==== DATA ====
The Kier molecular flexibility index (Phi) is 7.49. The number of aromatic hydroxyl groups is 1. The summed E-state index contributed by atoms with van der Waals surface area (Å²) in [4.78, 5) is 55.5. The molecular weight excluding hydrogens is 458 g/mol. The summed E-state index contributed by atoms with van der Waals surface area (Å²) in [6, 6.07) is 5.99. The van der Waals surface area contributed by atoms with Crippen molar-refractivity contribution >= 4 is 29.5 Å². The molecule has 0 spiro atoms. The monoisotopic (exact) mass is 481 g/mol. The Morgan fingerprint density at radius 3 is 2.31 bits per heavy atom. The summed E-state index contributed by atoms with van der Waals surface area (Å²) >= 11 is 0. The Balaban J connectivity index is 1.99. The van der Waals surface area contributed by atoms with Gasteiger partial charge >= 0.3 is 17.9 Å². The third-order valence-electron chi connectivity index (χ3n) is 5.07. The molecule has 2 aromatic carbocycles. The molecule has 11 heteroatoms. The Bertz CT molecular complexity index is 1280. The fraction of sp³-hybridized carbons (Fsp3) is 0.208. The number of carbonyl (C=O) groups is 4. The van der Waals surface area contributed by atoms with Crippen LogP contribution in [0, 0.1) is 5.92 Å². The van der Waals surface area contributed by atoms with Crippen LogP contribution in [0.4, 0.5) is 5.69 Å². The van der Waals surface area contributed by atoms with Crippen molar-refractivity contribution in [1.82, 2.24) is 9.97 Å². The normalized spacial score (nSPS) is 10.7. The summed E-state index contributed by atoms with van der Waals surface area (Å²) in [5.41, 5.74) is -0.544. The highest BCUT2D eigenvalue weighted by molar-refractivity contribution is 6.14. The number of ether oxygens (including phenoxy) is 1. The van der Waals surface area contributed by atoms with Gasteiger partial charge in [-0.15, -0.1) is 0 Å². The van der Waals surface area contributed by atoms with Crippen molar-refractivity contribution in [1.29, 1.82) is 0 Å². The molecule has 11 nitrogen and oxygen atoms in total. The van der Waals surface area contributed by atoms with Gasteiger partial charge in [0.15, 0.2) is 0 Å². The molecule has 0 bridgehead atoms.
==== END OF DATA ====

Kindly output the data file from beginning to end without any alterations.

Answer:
The Kier molecular flexibility index (Phi) is 7.49. The number of aromatic hydroxyl groups is 1. The summed E-state index contributed by atoms with van der Waals surface area (Å²) in [4.78, 5) is 55.5. The molecular weight excluding hydrogens is 458 g/mol. The summed E-state index contributed by atoms with van der Waals surface area (Å²) in [6, 6.07) is 5.99. The van der Waals surface area contributed by atoms with Crippen molar-refractivity contribution >= 4 is 29.5 Å². The molecule has 0 spiro atoms. The monoisotopic (exact) mass is 481 g/mol. The Morgan fingerprint density at radius 3 is 2.31 bits per heavy atom. The summed E-state index contributed by atoms with van der Waals surface area (Å²) >= 11 is 0. The Balaban J connectivity index is 1.99. The van der Waals surface area contributed by atoms with Gasteiger partial charge >= 0.3 is 17.9 Å². The third-order valence-electron chi connectivity index (χ3n) is 5.07. The molecule has 2 aromatic carbocycles. The molecule has 11 heteroatoms. The Bertz CT molecular complexity index is 1280. The fraction of sp³-hybridized carbons (Fsp3) is 0.208. The number of carbonyl (C=O) groups is 4. The van der Waals surface area contributed by atoms with Crippen LogP contribution in [0, 0.1) is 5.92 Å². The van der Waals surface area contributed by atoms with Crippen LogP contribution in [0.4, 0.5) is 5.69 Å². The van der Waals surface area contributed by atoms with Crippen molar-refractivity contribution in [1.82, 2.24) is 9.97 Å². The normalized spacial score (nSPS) is 10.7. The summed E-state index contributed by atoms with van der Waals surface area (Å²) in [5.41, 5.74) is -0.544. The highest BCUT2D eigenvalue weighted by molar-refractivity contribution is 6.14. The number of ether oxygens (including phenoxy) is 1. The van der Waals surface area contributed by atoms with Gasteiger partial charge in [-0.15, -0.1) is 0 Å². The van der Waals surface area contributed by atoms with Crippen molar-refractivity contribution in [1.29, 1.82) is 0 Å². The molecule has 11 nitrogen and oxygen atoms in total. The van der Waals surface area contributed by atoms with Gasteiger partial charge in [0.15, 0.2) is 0 Å². The molecule has 0 bridgehead atoms.